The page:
More upwind through uniform legal framework
Regulation plays an essential role in the balancing act between investor protection and technology promotion in the development of secondary markets, he said. “A major barrier is created by the fact that Security Token are classified like traditional securities in most countries. This classification brings with it additional legal requirements that issuers must comply with. Two examples are anti-money laundering and know-your-customer regulations” says Heinzle. Liechtenstein lawyer Dr. Thomas Nägele, founding partner of the eponymous business law firm, adds, “The hurdles of the regulatory framework created for the traditional financial market are not appropriate for the token economy. The obligation to book in the securities giro of the central securities depository is the biggest obstacle to the development of a secondary market for Security Token. A solution has already been promised by the European Commission.”
One solution to the legal uncertainty and discrepancy between individual countries is, for example, the TVTG implemented in Liechtenstein, a progressive framework for the “token economy.” Switzerland has taken a step in the same direction with recent legislative changes, as has Germany, where the Electronic Securities Introduction Act (eWpG) came into force in 2021. And across the EU, the European Commission is currently drafting a proposal for the regulation of crypto-assets (MiCA), which will apply to all EU member states in the future.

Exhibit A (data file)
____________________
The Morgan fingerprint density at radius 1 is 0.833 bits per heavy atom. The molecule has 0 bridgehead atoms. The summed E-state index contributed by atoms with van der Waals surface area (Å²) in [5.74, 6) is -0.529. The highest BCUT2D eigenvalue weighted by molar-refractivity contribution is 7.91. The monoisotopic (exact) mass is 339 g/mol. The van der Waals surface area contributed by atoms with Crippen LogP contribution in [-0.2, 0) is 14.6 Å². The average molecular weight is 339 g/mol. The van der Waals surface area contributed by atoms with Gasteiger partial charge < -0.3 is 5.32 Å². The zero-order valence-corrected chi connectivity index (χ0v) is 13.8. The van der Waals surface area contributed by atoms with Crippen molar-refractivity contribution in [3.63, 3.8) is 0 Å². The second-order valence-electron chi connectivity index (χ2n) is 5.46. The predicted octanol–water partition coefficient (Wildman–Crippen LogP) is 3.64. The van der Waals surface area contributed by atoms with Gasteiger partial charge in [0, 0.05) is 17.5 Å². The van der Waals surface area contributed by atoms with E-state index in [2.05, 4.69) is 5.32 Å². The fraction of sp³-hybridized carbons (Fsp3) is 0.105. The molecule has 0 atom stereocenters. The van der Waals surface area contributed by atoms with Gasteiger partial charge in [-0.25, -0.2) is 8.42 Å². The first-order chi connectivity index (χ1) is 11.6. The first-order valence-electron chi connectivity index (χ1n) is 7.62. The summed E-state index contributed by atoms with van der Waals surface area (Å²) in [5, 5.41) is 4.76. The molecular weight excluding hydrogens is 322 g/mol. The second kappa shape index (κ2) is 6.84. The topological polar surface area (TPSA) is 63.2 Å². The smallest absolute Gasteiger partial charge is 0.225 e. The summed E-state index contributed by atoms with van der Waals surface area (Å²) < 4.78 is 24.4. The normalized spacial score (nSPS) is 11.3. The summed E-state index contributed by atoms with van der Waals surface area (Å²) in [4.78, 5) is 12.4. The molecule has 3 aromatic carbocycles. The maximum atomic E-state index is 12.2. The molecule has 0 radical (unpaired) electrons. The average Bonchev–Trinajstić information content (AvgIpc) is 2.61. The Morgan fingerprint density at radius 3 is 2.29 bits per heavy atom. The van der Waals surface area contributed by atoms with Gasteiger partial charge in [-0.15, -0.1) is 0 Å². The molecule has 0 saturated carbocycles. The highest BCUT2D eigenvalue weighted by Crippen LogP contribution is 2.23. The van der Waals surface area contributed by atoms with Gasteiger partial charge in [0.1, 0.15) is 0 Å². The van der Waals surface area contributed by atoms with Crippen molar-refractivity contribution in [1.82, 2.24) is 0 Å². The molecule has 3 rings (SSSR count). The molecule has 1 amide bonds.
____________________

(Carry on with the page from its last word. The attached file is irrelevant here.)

“There is a consensus among the experts we interviewed that the aspect of regulation will give a boost to the topic of secondary markets for Security Token. There are already more and more market participants who are working with their projects on secondary markets for Security Token,” summarizes Heinzle, whose fintech offers banks and financial intermediaries the opportunity to create their own legally compliant online store for financial products and to sell their traditional and digital financial products through it.
The whitepaper “Part 3: Secondary Markets for Security Token” is available for download HERE.
In addition, 21finance offers live sessions for interested parties who can register HERE.
About 21.finance AG
Founded in 2017, 21.finance AG’s “Marketplace as a Service” (MaaS) software solution enables banks, financial intermediaries, and non-financials to create their own marketplace and distribute their products through it. With their own digital and legally compliant online shop for financial products, the fintech’s customers can optimize their sales channels to increase assets under management, reduce operating costs, acquire new customers and ultimately open up new revenue channels. The white label solution gives them access to software and support services to provide a fully digital and regulated investment experience for their investors. Learn more about 21finance at www.21.finance.